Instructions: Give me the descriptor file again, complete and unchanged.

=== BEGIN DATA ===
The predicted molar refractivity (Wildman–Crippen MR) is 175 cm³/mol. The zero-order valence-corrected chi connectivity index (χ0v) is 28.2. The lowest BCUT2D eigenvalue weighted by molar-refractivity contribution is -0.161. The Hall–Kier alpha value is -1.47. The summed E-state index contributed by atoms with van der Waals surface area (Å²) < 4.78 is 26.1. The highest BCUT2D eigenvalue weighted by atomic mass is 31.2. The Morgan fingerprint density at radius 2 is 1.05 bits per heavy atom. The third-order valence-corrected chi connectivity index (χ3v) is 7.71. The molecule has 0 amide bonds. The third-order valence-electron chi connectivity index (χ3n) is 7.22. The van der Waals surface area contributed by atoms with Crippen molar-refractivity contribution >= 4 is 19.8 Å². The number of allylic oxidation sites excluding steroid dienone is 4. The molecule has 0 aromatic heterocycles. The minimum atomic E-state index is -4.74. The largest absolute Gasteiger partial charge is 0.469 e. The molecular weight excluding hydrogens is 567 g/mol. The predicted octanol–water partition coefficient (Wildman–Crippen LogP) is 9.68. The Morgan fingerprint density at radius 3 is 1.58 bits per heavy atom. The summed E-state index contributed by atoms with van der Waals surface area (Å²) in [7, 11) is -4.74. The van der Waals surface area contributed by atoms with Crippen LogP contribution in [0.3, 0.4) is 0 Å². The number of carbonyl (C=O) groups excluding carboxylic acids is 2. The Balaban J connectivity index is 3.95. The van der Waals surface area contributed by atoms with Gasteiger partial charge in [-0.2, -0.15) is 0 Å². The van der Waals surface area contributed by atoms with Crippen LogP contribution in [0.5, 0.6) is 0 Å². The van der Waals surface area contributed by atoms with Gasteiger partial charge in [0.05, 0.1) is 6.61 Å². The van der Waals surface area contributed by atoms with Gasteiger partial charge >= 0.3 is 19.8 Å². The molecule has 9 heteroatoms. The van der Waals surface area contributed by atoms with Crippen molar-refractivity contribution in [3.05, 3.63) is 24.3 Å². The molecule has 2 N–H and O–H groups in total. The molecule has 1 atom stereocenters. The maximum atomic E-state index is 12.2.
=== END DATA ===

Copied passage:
The predicted molar refractivity (Wildman–Crippen MR) is 175 cm³/mol. The zero-order valence-corrected chi connectivity index (χ0v) is 28.2. The lowest BCUT2D eigenvalue weighted by molar-refractivity contribution is -0.161. The Hall–Kier alpha value is -1.47. The summed E-state index contributed by atoms with van der Waals surface area (Å²) < 4.78 is 26.1. The highest BCUT2D eigenvalue weighted by atomic mass is 31.2. The Morgan fingerprint density at radius 2 is 1.05 bits per heavy atom. The third-order valence-corrected chi connectivity index (χ3v) is 7.71. The molecule has 0 amide bonds. The third-order valence-electron chi connectivity index (χ3n) is 7.22. The van der Waals surface area contributed by atoms with Crippen molar-refractivity contribution >= 4 is 19.8 Å². The number of allylic oxidation sites excluding steroid dienone is 4. The molecule has 0 aromatic heterocycles. The minimum atomic E-state index is -4.74. The largest absolute Gasteiger partial charge is 0.469 e. The molecular weight excluding hydrogens is 567 g/mol. The predicted octanol–water partition coefficient (Wildman–Crippen LogP) is 9.68. The Morgan fingerprint density at radius 3 is 1.58 bits per heavy atom. The summed E-state index contributed by atoms with van der Waals surface area (Å²) in [7, 11) is -4.74. The van der Waals surface area contributed by atoms with Crippen LogP contribution in [0.3, 0.4) is 0 Å². The number of carbonyl (C=O) groups excluding carboxylic acids is 2. The Balaban J connectivity index is 3.95. The van der Waals surface area contributed by atoms with Gasteiger partial charge in [-0.2, -0.15) is 0 Å². The van der Waals surface area contributed by atoms with Crippen LogP contribution in [0.5, 0.6) is 0 Å². The van der Waals surface area contributed by atoms with Gasteiger partial charge in [0.05, 0.1) is 6.61 Å². The van der Waals surface area contributed by atoms with Gasteiger partial charge >= 0.3 is 19.8 Å². The molecule has 9 heteroatoms. The van der Waals surface area contributed by atoms with Crippen molar-refractivity contribution in [3.05, 3.63) is 24.3 Å². The molecule has 2 N–H and O–H groups in total. The molecule has 1 atom stereocenters. The maximum atomic E-state index is 12.2.